Just wanted to tell you a bit about our trip to Chile this past month. We fished in the Torres del Paine National Park near Punta Arenas for a few days, catching big browns in the 22 inch range. We were fishing with a few guys who are opening a guide service next year, and they were really helpful in showing us where the fish were. We fished small rivers that feed into the third largest lake in Chile ( Lago Toro). Our favorite stream was a secret spring creek. Alex caught and landed a huge brown that measured 24 inches and must have weighed about six pounds. Between us we didn’t catch a single fish under 18 inches at the Torres del Paine. We didn’t catch huge numbers, but the ones we did catch sure were large!
After Torres del Paine, we flew north to Puerto Montt where we met up with a friend of mine Carlos Klein (who is a guide in the region). Our destination was the Rio Puelo, a huge river that is home to an extremely large population of big rainbow trout. We stayed in a very comfortable cabin that belonged to Turismo Rio Puelo, a guide service owned by one of Carlos’ good friends. We spent the first evening tying flies and eating asado de cordero (Chilean lamb roast) with ten other guides from the area, trading fishing stories and fly patterns, and talking about what we would be doing the next day.
The myth on the Puelo river is that one can only catch fish on big streamers and sinking lines, but we heeded Carlos’ advice and fished big hoppers with nymph droppers. Alex and I immediately started catching big rainbows in the skinny riffles, water that most fisherman would ignore. On the first day, we caught most of the fish on dries, but Andrés (another member of our group, and former Rio Baker guide) managed to land a large bow on an orange and black white legged bugger he had tied the night before.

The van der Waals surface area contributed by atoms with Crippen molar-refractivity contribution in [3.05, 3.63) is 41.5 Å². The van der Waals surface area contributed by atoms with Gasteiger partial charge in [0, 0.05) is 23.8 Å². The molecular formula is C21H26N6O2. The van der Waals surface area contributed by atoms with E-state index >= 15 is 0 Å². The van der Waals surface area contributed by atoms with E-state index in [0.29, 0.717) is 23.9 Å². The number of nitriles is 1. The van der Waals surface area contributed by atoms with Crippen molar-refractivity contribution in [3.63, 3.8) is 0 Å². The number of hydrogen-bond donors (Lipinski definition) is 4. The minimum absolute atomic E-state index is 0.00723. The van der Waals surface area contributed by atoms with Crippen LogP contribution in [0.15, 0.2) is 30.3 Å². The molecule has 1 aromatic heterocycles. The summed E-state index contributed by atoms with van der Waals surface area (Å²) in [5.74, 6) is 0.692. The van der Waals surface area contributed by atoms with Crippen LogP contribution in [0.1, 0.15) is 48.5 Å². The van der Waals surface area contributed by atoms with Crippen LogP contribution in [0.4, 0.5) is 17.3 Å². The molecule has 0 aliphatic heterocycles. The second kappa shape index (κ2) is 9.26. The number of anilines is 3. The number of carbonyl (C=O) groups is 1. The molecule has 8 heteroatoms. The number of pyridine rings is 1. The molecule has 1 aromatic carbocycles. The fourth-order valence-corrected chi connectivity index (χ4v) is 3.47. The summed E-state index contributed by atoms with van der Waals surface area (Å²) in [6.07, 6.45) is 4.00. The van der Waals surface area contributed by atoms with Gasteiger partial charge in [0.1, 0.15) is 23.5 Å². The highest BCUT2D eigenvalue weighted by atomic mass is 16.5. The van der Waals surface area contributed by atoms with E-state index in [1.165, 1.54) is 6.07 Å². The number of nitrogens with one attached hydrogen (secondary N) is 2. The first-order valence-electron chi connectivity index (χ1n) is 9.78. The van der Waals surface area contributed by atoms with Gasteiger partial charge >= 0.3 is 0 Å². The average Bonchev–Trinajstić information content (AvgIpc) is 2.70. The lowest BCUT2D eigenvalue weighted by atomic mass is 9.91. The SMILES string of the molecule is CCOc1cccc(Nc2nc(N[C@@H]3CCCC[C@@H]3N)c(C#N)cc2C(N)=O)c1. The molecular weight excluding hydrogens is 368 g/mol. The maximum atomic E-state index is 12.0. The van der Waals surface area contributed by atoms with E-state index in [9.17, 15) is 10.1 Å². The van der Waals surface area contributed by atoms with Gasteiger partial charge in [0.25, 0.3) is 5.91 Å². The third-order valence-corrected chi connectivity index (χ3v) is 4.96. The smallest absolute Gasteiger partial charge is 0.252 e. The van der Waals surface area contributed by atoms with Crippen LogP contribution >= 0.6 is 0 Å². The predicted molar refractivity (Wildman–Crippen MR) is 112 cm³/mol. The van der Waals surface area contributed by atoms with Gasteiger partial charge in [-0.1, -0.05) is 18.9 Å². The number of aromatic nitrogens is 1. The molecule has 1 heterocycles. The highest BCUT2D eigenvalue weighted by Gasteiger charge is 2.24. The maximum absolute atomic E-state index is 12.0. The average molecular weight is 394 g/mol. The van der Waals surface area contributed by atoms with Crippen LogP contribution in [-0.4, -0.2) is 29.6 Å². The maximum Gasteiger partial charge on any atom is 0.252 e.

The biggest fish of the trip came on the last day at the Puelo, and Alex was the lucky fisherman. He tied on a birds-nest nymph, told me it never failed him, made a long upstream cast, and hooked a 25-inch 10 pound rainbow. At first he thought he was hooked on bottom, but when I walked up next to him, i could clearly see that the line was slowly moving towards the fast current mid-stream. I told him to keep the pressure, and just as he began lifting his rod, the fish decided to run. I have never heard a reel scream so loud, or seen such a huge fish racing upstream in 5 inches of crystal clear water. Alex and i chased the fish for over 20 minutes before the beast was in the net. We took some pictures and then quickly released him. Alex and I decided to end the fishing with that catch, so we returned to the boat with a nap in mind, but instead ended up watching another fisherman haul in a 35 pound Chinook salmon… We intend to return to the Puelo with spey rods and heavier equipment…My 7 weight Sage Z-Axis performed wonderfully against big fish and the heavy Austral wind, but it would have been no match for a monster Chilean Chinook.
If you are interested in fishing in Chile, send me an email and I can give you some tips as to good places to go, and good people to contact down there.